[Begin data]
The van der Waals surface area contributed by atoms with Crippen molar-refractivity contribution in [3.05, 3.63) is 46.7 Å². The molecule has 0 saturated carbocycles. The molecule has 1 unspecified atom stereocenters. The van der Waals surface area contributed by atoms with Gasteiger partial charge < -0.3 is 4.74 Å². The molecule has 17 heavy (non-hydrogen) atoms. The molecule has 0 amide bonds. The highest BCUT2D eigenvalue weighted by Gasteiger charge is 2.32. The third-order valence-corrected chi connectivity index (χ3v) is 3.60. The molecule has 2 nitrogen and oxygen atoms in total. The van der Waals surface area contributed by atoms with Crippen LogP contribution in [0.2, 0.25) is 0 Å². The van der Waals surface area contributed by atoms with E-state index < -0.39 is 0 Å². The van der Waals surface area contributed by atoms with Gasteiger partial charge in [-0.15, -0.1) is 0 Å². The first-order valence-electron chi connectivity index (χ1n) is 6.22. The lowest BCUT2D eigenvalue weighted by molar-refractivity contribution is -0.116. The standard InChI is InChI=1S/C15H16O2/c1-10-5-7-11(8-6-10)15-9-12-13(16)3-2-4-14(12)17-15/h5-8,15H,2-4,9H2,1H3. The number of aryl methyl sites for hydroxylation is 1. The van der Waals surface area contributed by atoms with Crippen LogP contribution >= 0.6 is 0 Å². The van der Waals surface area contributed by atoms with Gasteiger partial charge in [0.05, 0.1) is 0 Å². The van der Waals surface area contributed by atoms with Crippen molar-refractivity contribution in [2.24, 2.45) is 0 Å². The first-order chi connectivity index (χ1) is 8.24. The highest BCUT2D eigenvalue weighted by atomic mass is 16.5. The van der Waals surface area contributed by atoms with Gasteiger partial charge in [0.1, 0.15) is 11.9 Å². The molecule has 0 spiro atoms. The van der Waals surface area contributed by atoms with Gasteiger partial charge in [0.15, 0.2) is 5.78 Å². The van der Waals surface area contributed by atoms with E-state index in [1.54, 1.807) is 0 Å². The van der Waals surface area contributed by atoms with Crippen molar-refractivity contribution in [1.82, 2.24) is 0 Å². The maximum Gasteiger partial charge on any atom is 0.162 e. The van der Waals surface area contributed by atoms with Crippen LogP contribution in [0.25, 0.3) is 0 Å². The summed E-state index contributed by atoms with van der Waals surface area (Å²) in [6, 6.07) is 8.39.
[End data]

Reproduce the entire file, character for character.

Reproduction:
The van der Waals surface area contributed by atoms with Crippen molar-refractivity contribution in [3.05, 3.63) is 46.7 Å². The molecule has 0 saturated carbocycles. The molecule has 1 unspecified atom stereocenters. The van der Waals surface area contributed by atoms with Gasteiger partial charge < -0.3 is 4.74 Å². The molecule has 17 heavy (non-hydrogen) atoms. The molecule has 0 amide bonds. The highest BCUT2D eigenvalue weighted by Gasteiger charge is 2.32. The third-order valence-corrected chi connectivity index (χ3v) is 3.60. The molecule has 2 nitrogen and oxygen atoms in total. The van der Waals surface area contributed by atoms with Crippen LogP contribution in [0.2, 0.25) is 0 Å². The van der Waals surface area contributed by atoms with E-state index < -0.39 is 0 Å². The van der Waals surface area contributed by atoms with Gasteiger partial charge in [-0.15, -0.1) is 0 Å². The first-order valence-electron chi connectivity index (χ1n) is 6.22. The lowest BCUT2D eigenvalue weighted by molar-refractivity contribution is -0.116. The standard InChI is InChI=1S/C15H16O2/c1-10-5-7-11(8-6-10)15-9-12-13(16)3-2-4-14(12)17-15/h5-8,15H,2-4,9H2,1H3. The number of aryl methyl sites for hydroxylation is 1. The van der Waals surface area contributed by atoms with Crippen LogP contribution >= 0.6 is 0 Å². The van der Waals surface area contributed by atoms with Gasteiger partial charge in [0.05, 0.1) is 0 Å². The van der Waals surface area contributed by atoms with Crippen molar-refractivity contribution in [2.24, 2.45) is 0 Å². The first-order chi connectivity index (χ1) is 8.24. The highest BCUT2D eigenvalue weighted by atomic mass is 16.5. The van der Waals surface area contributed by atoms with Gasteiger partial charge in [0.1, 0.15) is 11.9 Å². The molecule has 0 spiro atoms. The van der Waals surface area contributed by atoms with Gasteiger partial charge in [0.15, 0.2) is 5.78 Å². The van der Waals surface area contributed by atoms with E-state index in [1.54, 1.807) is 0 Å². The van der Waals surface area contributed by atoms with Crippen molar-refractivity contribution in [1.82, 2.24) is 0 Å². The maximum Gasteiger partial charge on any atom is 0.162 e. The van der Waals surface area contributed by atoms with Crippen LogP contribution in [0.25, 0.3) is 0 Å². The summed E-state index contributed by atoms with van der Waals surface area (Å²) in [6, 6.07) is 8.39.